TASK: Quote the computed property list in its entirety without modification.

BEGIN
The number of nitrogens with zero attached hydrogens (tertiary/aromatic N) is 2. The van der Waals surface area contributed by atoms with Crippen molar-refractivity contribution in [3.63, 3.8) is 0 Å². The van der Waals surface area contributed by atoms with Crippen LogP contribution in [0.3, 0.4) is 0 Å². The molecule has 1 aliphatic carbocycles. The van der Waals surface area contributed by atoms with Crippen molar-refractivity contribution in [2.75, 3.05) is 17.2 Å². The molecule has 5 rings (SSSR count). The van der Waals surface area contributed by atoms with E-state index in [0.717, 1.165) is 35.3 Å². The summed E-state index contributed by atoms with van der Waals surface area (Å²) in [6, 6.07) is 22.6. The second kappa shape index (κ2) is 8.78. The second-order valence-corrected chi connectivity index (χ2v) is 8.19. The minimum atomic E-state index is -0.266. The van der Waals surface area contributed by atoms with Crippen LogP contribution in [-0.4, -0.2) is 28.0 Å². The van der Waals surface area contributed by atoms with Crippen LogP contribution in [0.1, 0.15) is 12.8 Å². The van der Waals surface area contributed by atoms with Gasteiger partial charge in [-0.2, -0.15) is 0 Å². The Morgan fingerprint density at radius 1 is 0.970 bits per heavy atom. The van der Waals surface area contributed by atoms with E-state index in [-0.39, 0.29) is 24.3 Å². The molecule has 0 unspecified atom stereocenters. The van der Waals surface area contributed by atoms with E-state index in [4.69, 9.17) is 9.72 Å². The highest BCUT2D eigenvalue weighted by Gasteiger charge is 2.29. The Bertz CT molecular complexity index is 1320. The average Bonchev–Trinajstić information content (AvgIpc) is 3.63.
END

The number of nitrogens with zero attached hydrogens (tertiary/aromatic N) is 2. The van der Waals surface area contributed by atoms with Crippen molar-refractivity contribution in [3.63, 3.8) is 0 Å². The van der Waals surface area contributed by atoms with Crippen LogP contribution in [0.3, 0.4) is 0 Å². The molecule has 1 aliphatic carbocycles. The van der Waals surface area contributed by atoms with Crippen molar-refractivity contribution in [2.75, 3.05) is 17.2 Å². The molecule has 5 rings (SSSR count). The van der Waals surface area contributed by atoms with E-state index in [0.717, 1.165) is 35.3 Å². The summed E-state index contributed by atoms with van der Waals surface area (Å²) in [6, 6.07) is 22.6. The second kappa shape index (κ2) is 8.78. The second-order valence-corrected chi connectivity index (χ2v) is 8.19. The minimum atomic E-state index is -0.266. The van der Waals surface area contributed by atoms with Crippen LogP contribution in [-0.4, -0.2) is 28.0 Å². The van der Waals surface area contributed by atoms with Crippen LogP contribution in [0.1, 0.15) is 12.8 Å². The van der Waals surface area contributed by atoms with Gasteiger partial charge in [-0.2, -0.15) is 0 Å². The Morgan fingerprint density at radius 1 is 0.970 bits per heavy atom. The van der Waals surface area contributed by atoms with E-state index in [-0.39, 0.29) is 24.3 Å². The molecule has 0 unspecified atom stereocenters. The van der Waals surface area contributed by atoms with E-state index in [4.69, 9.17) is 9.72 Å². The highest BCUT2D eigenvalue weighted by Gasteiger charge is 2.29. The Bertz CT molecular complexity index is 1320. The average Bonchev–Trinajstić information content (AvgIpc) is 3.63.